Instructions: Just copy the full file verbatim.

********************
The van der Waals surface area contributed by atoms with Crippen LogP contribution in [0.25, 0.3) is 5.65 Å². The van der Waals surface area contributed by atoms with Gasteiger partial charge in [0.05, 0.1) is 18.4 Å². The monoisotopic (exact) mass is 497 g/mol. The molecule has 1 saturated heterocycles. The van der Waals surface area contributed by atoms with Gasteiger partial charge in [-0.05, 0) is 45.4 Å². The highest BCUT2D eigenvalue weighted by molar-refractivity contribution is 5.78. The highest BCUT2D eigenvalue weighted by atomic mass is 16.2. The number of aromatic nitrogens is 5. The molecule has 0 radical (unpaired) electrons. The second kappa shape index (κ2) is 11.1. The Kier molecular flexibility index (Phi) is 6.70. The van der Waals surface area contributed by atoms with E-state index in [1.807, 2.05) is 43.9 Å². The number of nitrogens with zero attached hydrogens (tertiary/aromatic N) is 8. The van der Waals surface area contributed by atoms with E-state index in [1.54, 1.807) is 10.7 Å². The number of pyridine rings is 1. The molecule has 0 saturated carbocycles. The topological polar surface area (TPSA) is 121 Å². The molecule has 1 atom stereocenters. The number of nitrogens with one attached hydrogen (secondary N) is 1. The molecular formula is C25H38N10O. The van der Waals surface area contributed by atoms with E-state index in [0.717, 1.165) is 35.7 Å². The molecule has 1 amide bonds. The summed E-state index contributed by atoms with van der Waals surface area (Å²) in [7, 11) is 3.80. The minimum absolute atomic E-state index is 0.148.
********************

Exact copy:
The van der Waals surface area contributed by atoms with Crippen LogP contribution in [0.25, 0.3) is 5.65 Å². The van der Waals surface area contributed by atoms with Gasteiger partial charge in [0.05, 0.1) is 18.4 Å². The monoisotopic (exact) mass is 497 g/mol. The molecule has 1 saturated heterocycles. The van der Waals surface area contributed by atoms with Gasteiger partial charge in [-0.05, 0) is 45.4 Å². The highest BCUT2D eigenvalue weighted by molar-refractivity contribution is 5.78. The highest BCUT2D eigenvalue weighted by atomic mass is 16.2. The number of aromatic nitrogens is 5. The molecule has 0 radical (unpaired) electrons. The second kappa shape index (κ2) is 11.1. The Kier molecular flexibility index (Phi) is 6.70. The van der Waals surface area contributed by atoms with E-state index in [1.807, 2.05) is 43.9 Å². The number of nitrogens with zero attached hydrogens (tertiary/aromatic N) is 8. The van der Waals surface area contributed by atoms with E-state index in [1.54, 1.807) is 10.7 Å². The number of pyridine rings is 1. The molecule has 0 saturated carbocycles. The topological polar surface area (TPSA) is 121 Å². The molecule has 1 atom stereocenters. The number of nitrogens with one attached hydrogen (secondary N) is 1. The molecular formula is C25H38N10O. The van der Waals surface area contributed by atoms with E-state index in [0.717, 1.165) is 35.7 Å². The molecule has 1 amide bonds. The summed E-state index contributed by atoms with van der Waals surface area (Å²) in [7, 11) is 3.80. The minimum absolute atomic E-state index is 0.148.